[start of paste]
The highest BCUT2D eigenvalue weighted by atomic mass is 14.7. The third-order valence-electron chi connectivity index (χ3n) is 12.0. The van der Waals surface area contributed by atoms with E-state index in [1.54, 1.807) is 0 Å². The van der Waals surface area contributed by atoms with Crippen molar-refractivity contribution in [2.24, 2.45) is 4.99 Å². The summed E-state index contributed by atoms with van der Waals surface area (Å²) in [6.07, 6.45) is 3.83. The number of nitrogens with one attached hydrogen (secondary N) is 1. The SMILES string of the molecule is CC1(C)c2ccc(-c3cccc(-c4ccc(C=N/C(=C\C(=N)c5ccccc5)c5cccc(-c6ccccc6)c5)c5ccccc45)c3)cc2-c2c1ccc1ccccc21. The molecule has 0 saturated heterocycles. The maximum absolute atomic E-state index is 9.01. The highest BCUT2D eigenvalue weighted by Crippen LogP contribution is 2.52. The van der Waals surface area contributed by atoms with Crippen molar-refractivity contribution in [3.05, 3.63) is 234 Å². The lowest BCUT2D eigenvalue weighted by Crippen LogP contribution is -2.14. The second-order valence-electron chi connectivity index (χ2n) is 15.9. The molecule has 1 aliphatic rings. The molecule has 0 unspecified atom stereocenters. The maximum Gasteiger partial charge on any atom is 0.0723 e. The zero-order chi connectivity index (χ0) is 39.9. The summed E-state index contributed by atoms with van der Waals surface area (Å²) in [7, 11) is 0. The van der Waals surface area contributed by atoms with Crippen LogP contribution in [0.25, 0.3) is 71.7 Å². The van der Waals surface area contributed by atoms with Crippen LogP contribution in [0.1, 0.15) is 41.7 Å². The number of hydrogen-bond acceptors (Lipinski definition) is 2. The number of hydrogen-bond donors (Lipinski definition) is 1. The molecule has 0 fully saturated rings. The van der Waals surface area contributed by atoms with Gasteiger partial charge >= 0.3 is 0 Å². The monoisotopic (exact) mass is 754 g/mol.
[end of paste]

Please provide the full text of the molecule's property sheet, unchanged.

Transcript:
The highest BCUT2D eigenvalue weighted by atomic mass is 14.7. The third-order valence-electron chi connectivity index (χ3n) is 12.0. The van der Waals surface area contributed by atoms with E-state index in [1.54, 1.807) is 0 Å². The van der Waals surface area contributed by atoms with Crippen molar-refractivity contribution in [2.24, 2.45) is 4.99 Å². The summed E-state index contributed by atoms with van der Waals surface area (Å²) in [6.07, 6.45) is 3.83. The number of nitrogens with one attached hydrogen (secondary N) is 1. The SMILES string of the molecule is CC1(C)c2ccc(-c3cccc(-c4ccc(C=N/C(=C\C(=N)c5ccccc5)c5cccc(-c6ccccc6)c5)c5ccccc45)c3)cc2-c2c1ccc1ccccc21. The molecule has 0 saturated heterocycles. The maximum absolute atomic E-state index is 9.01. The highest BCUT2D eigenvalue weighted by Crippen LogP contribution is 2.52. The van der Waals surface area contributed by atoms with Crippen molar-refractivity contribution in [3.05, 3.63) is 234 Å². The lowest BCUT2D eigenvalue weighted by Crippen LogP contribution is -2.14. The second-order valence-electron chi connectivity index (χ2n) is 15.9. The molecule has 1 aliphatic rings. The molecule has 0 unspecified atom stereocenters. The maximum Gasteiger partial charge on any atom is 0.0723 e. The zero-order chi connectivity index (χ0) is 39.9. The summed E-state index contributed by atoms with van der Waals surface area (Å²) in [7, 11) is 0. The van der Waals surface area contributed by atoms with Crippen LogP contribution in [0.25, 0.3) is 71.7 Å². The van der Waals surface area contributed by atoms with Crippen LogP contribution in [0.1, 0.15) is 41.7 Å². The number of hydrogen-bond acceptors (Lipinski definition) is 2. The number of hydrogen-bond donors (Lipinski definition) is 1. The molecule has 0 fully saturated rings. The van der Waals surface area contributed by atoms with Gasteiger partial charge >= 0.3 is 0 Å². The monoisotopic (exact) mass is 754 g/mol.